Expropriation – Public purpose and public use
Cases upholding a property right violation are certainly not novel in Malta. For many years, a great deal of applicants have instituted human rights proceedings before the First Hall and the Constitutional Court, with some even taking their cases before the European Court of Human Rights. In most cases, the complainants obtained moral damages for the violation sustained. However, in a recent judgment Scerri Camilla et v Lands Authority, the plaintiffs managed to obtain moral damages before the Land Arbitration Board, without having to institute proceedings before the courts of constitutional jurisdiction.
Expropriation and the right to property – requisitioning of land which remains unutilised by the government, despite the declared public purpose, deemed in violation of right to property
Essentially, the right to property, as secured in Article 37 of the Constitution and Article 1 of Protocol No. 1 to the European Convention, guarantees individuals the right to the peaceful enjoyment of their possessions. However, as have been made clear time and time again by the Maltese Courts and the European Court, this right is not absolute and the State may intervene and deprive individuals of their property in a number of scenarios, particularly by means of expropriation measures. These measures are allowed provided that they are done according to law, that they offer the owner of the expropriated land adequate compensation and that they are carried out for a public purpose. Measures that fail to meet any of these three requirements run counter to human rights law and entitle land owners to seek redress before the courts. Owners of expropriated land not used for public purposes could resort to the First Hall of the Civil Court, which orders the State to return the land to the owners and to compensate them for the material and moral damages suffered.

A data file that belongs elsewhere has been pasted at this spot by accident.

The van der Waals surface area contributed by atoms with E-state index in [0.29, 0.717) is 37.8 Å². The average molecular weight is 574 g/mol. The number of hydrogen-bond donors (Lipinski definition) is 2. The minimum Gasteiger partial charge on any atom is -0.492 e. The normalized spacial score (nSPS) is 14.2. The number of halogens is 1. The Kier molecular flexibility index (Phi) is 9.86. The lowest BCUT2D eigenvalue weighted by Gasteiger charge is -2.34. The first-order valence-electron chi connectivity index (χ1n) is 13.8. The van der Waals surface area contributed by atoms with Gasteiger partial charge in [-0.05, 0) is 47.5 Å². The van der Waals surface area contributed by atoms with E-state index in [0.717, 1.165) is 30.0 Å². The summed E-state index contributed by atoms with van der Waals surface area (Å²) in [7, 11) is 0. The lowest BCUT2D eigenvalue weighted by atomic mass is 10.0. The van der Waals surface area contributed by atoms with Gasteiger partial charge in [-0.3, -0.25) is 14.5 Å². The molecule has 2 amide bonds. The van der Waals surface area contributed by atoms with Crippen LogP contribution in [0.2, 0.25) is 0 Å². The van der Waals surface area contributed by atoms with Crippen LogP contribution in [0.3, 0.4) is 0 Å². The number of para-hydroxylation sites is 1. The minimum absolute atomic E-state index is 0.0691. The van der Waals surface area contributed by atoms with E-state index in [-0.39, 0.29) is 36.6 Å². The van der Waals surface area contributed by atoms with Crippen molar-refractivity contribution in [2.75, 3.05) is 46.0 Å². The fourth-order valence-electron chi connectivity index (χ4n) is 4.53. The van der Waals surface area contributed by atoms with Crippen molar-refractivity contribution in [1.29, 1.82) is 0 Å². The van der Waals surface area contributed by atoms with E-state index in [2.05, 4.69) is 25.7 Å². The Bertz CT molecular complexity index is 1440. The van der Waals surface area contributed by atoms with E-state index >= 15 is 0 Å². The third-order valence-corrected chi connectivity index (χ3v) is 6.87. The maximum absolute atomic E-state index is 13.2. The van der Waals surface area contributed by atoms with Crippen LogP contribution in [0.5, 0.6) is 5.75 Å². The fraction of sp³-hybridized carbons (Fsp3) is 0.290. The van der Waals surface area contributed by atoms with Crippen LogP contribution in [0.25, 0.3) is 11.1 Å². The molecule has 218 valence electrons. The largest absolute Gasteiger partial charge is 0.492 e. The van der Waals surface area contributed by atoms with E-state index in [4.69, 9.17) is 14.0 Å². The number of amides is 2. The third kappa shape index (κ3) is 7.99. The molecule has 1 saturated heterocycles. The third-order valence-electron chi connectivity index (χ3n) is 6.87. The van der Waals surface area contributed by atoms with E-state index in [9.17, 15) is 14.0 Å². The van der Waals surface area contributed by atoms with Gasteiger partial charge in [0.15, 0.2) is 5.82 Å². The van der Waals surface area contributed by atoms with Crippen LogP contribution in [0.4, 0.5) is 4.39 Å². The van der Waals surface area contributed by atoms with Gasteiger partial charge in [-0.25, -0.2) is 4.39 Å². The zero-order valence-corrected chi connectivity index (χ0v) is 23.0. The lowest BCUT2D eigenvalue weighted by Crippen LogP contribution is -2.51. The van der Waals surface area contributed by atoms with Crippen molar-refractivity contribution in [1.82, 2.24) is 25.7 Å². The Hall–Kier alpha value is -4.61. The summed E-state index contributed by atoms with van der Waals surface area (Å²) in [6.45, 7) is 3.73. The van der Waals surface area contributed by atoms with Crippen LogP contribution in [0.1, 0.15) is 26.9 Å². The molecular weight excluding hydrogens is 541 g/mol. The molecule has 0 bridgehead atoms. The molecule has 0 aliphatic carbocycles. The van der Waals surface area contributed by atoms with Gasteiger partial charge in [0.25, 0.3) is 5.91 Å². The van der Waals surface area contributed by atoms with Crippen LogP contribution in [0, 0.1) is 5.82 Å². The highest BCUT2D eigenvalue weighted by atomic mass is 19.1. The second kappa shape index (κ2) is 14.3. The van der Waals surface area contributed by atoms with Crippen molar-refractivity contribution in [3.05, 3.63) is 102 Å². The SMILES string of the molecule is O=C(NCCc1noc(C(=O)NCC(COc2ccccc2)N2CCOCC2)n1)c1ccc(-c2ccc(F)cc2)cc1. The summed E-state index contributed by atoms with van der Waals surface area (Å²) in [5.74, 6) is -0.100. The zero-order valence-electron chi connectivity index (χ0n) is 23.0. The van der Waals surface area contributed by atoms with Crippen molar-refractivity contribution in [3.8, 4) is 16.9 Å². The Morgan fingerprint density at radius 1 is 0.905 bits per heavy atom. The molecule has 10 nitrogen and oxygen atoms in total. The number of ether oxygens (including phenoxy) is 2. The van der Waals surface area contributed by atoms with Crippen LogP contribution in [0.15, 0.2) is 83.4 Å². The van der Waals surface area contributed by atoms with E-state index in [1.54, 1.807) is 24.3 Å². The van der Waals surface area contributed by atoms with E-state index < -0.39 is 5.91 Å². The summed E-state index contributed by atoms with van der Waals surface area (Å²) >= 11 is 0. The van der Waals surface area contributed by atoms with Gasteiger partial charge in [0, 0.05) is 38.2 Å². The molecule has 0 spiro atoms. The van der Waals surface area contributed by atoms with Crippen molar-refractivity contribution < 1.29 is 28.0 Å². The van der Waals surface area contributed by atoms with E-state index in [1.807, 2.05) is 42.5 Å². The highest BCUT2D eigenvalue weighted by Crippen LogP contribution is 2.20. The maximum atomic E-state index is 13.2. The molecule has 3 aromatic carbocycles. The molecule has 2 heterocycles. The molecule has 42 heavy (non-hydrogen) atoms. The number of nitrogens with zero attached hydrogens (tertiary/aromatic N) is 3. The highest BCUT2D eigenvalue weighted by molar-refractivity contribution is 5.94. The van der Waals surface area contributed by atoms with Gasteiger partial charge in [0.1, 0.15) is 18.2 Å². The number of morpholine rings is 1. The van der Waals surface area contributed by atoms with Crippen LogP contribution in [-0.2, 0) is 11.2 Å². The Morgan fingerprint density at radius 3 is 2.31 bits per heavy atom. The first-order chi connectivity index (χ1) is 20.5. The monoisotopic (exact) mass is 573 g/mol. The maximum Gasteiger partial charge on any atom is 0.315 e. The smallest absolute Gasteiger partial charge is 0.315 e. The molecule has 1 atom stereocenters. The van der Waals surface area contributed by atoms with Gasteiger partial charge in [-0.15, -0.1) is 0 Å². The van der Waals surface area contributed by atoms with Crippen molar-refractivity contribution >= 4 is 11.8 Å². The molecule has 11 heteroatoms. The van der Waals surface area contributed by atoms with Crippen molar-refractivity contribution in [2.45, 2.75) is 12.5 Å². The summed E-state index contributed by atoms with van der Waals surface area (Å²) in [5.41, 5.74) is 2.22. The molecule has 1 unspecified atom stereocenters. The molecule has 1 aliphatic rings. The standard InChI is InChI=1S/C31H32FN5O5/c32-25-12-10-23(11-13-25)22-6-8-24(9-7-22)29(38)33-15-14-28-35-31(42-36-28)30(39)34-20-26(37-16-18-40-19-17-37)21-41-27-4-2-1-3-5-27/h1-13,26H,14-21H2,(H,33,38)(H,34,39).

Landowners seeks redress under the government lands act
The plaintiffs owned a portion of agricultural land which had been expropriated way back in 1955, by virtue of a declaration for expropriation under the provisions of the Land Acquisition (Public Purposes) Ordinance, which granted the government the power to expropriate land for a public purpose, provided that the owner was adequately compensated. By virtue of said law, the government took possession of the land, however it never up to this day acquired the title nor paid any compensation for its occupation. Moreover, neither did the government make any use of the said land, despite having taken it over on the premise that it was required for a public purpose.
In this case, instead of proceeding before the First Hall, the plaintiffs instituted an action before the Land Arbitration Board, on the basis of article 63 of the Government Lands Act. This article allows an owner of land subjected to a presidential declaration, issued before the coming into force of this Act, and that has not yet been acquired by the government, to have that declaration quashed, provided that the owner proves that the land was not used for public purposes for a period of ten years from when the declaration was issued. If the government fails to provide a valid reason for non-use or to show that there is still a public interest in the acquisition of the land, the Board is bound to order that the land be restored to the owner. Apart from asking for the return of the property, the owner may also demand material and moral damages for all the years the land has been possessed by the government.
Originally, the plaintiffs asked the Board to quash the declaration and to award damages. In the course of the proceedings, the government decided to release the property such that the plaintiffs limited their claim to damages, and later to moral damages only. The Lands Authority contested this claim, pleading that the owners were not entitled to these damages since the action contemplated in the law allowed the Board to award compensation only in those instances where the declaration was revoked by the Board itself. It also argued that the plaintiffs had failed to prove that they had suffered any hardship, entitling them to moral damages in the first place.